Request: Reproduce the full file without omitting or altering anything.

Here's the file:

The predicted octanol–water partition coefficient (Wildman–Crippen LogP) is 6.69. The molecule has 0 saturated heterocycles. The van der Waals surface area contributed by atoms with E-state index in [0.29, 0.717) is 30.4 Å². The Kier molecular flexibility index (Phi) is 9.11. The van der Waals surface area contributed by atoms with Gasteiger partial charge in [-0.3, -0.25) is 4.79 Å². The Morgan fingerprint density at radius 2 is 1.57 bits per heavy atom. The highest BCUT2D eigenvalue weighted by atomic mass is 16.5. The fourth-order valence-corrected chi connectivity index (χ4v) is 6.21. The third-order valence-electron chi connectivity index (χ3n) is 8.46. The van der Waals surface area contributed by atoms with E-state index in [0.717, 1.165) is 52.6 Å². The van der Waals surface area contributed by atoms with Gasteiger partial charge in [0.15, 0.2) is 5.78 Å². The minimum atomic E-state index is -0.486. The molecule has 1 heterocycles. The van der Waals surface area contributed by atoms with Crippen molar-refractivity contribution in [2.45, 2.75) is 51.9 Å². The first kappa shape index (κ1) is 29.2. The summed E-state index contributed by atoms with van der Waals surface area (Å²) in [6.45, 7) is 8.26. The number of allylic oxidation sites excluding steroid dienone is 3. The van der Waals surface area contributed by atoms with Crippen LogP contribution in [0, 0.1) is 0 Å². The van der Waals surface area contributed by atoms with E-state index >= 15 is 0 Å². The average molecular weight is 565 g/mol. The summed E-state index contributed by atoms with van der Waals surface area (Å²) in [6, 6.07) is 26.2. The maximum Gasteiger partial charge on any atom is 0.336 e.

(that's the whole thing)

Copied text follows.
The predicted octanol–water partition coefficient (Wildman–Crippen LogP) is 6.69. The molecule has 0 saturated heterocycles. The van der Waals surface area contributed by atoms with E-state index in [0.29, 0.717) is 30.4 Å². The Kier molecular flexibility index (Phi) is 9.11. The van der Waals surface area contributed by atoms with Gasteiger partial charge in [-0.3, -0.25) is 4.79 Å². The Morgan fingerprint density at radius 2 is 1.57 bits per heavy atom. The highest BCUT2D eigenvalue weighted by atomic mass is 16.5. The fourth-order valence-corrected chi connectivity index (χ4v) is 6.21. The third-order valence-electron chi connectivity index (χ3n) is 8.46. The van der Waals surface area contributed by atoms with E-state index in [0.717, 1.165) is 52.6 Å². The van der Waals surface area contributed by atoms with Gasteiger partial charge in [0.15, 0.2) is 5.78 Å². The minimum atomic E-state index is -0.486. The molecule has 1 heterocycles. The van der Waals surface area contributed by atoms with Crippen molar-refractivity contribution in [2.45, 2.75) is 51.9 Å². The first kappa shape index (κ1) is 29.2. The summed E-state index contributed by atoms with van der Waals surface area (Å²) in [6.45, 7) is 8.26. The number of allylic oxidation sites excluding steroid dienone is 3. The van der Waals surface area contributed by atoms with Crippen LogP contribution in [0, 0.1) is 0 Å². The van der Waals surface area contributed by atoms with E-state index >= 15 is 0 Å². The average molecular weight is 565 g/mol. The summed E-state index contributed by atoms with van der Waals surface area (Å²) in [6, 6.07) is 26.2. The maximum Gasteiger partial charge on any atom is 0.336 e.